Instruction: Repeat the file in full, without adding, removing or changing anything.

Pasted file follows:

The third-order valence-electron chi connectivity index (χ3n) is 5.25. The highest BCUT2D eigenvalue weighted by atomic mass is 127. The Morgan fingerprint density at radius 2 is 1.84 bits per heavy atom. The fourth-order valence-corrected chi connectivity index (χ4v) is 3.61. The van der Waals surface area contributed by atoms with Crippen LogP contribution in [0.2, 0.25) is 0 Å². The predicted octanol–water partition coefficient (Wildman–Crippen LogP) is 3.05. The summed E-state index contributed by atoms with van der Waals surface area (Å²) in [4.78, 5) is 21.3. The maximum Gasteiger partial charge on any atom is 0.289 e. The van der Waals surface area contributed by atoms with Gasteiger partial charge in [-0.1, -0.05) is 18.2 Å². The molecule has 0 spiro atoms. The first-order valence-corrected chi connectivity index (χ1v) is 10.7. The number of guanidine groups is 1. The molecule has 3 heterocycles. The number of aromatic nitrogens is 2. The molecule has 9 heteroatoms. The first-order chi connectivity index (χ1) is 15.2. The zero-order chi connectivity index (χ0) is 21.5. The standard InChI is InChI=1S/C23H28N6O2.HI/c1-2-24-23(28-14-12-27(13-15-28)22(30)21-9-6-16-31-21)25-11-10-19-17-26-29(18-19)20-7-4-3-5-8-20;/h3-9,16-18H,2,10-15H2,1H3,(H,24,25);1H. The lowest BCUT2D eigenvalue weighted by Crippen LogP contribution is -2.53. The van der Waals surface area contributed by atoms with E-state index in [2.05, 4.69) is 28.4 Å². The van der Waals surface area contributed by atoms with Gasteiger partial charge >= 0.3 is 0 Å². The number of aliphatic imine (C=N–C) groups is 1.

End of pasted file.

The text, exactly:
The third-order valence-electron chi connectivity index (χ3n) is 5.25. The highest BCUT2D eigenvalue weighted by atomic mass is 127. The Morgan fingerprint density at radius 2 is 1.84 bits per heavy atom. The fourth-order valence-corrected chi connectivity index (χ4v) is 3.61. The van der Waals surface area contributed by atoms with Crippen LogP contribution in [0.2, 0.25) is 0 Å². The predicted octanol–water partition coefficient (Wildman–Crippen LogP) is 3.05. The summed E-state index contributed by atoms with van der Waals surface area (Å²) in [4.78, 5) is 21.3. The maximum Gasteiger partial charge on any atom is 0.289 e. The van der Waals surface area contributed by atoms with Gasteiger partial charge in [-0.1, -0.05) is 18.2 Å². The molecule has 0 spiro atoms. The first-order valence-corrected chi connectivity index (χ1v) is 10.7. The number of guanidine groups is 1. The molecule has 3 heterocycles. The number of aromatic nitrogens is 2. The molecule has 9 heteroatoms. The first-order chi connectivity index (χ1) is 15.2. The zero-order chi connectivity index (χ0) is 21.5. The standard InChI is InChI=1S/C23H28N6O2.HI/c1-2-24-23(28-14-12-27(13-15-28)22(30)21-9-6-16-31-21)25-11-10-19-17-26-29(18-19)20-7-4-3-5-8-20;/h3-9,16-18H,2,10-15H2,1H3,(H,24,25);1H. The lowest BCUT2D eigenvalue weighted by Crippen LogP contribution is -2.53. The van der Waals surface area contributed by atoms with E-state index in [2.05, 4.69) is 28.4 Å². The van der Waals surface area contributed by atoms with Gasteiger partial charge >= 0.3 is 0 Å². The number of aliphatic imine (C=N–C) groups is 1.